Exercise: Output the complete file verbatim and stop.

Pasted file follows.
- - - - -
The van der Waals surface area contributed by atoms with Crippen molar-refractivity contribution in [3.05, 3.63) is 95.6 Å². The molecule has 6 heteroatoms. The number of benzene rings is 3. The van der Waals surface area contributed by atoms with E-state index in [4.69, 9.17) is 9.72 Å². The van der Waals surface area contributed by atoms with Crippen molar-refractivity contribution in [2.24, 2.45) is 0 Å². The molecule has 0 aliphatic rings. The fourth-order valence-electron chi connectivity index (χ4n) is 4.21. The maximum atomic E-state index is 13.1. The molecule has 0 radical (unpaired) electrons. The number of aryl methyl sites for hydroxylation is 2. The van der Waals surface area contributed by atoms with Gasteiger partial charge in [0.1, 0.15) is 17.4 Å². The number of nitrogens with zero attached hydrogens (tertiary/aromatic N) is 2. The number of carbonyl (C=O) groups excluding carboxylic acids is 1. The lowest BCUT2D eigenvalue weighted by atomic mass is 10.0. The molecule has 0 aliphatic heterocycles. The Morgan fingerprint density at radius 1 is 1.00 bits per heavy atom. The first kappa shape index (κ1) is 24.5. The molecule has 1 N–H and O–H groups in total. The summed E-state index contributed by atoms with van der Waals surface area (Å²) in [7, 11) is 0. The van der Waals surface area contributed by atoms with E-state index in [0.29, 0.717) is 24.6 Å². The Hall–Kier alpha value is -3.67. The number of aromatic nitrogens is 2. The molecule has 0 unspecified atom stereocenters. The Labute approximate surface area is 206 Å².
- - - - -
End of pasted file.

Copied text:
The van der Waals surface area contributed by atoms with Crippen molar-refractivity contribution in [3.05, 3.63) is 95.6 Å². The molecule has 6 heteroatoms. The number of benzene rings is 3. The van der Waals surface area contributed by atoms with E-state index in [4.69, 9.17) is 9.72 Å². The van der Waals surface area contributed by atoms with Crippen molar-refractivity contribution in [2.24, 2.45) is 0 Å². The molecule has 0 aliphatic rings. The fourth-order valence-electron chi connectivity index (χ4n) is 4.21. The maximum atomic E-state index is 13.1. The molecule has 0 radical (unpaired) electrons. The number of aryl methyl sites for hydroxylation is 2. The van der Waals surface area contributed by atoms with Gasteiger partial charge in [0.1, 0.15) is 17.4 Å². The number of nitrogens with zero attached hydrogens (tertiary/aromatic N) is 2. The number of carbonyl (C=O) groups excluding carboxylic acids is 1. The lowest BCUT2D eigenvalue weighted by atomic mass is 10.0. The molecule has 0 aliphatic heterocycles. The Morgan fingerprint density at radius 1 is 1.00 bits per heavy atom. The first kappa shape index (κ1) is 24.5. The molecule has 1 N–H and O–H groups in total. The summed E-state index contributed by atoms with van der Waals surface area (Å²) in [7, 11) is 0. The van der Waals surface area contributed by atoms with E-state index in [0.29, 0.717) is 24.6 Å². The Hall–Kier alpha value is -3.67. The number of aromatic nitrogens is 2. The molecule has 0 unspecified atom stereocenters. The Labute approximate surface area is 206 Å².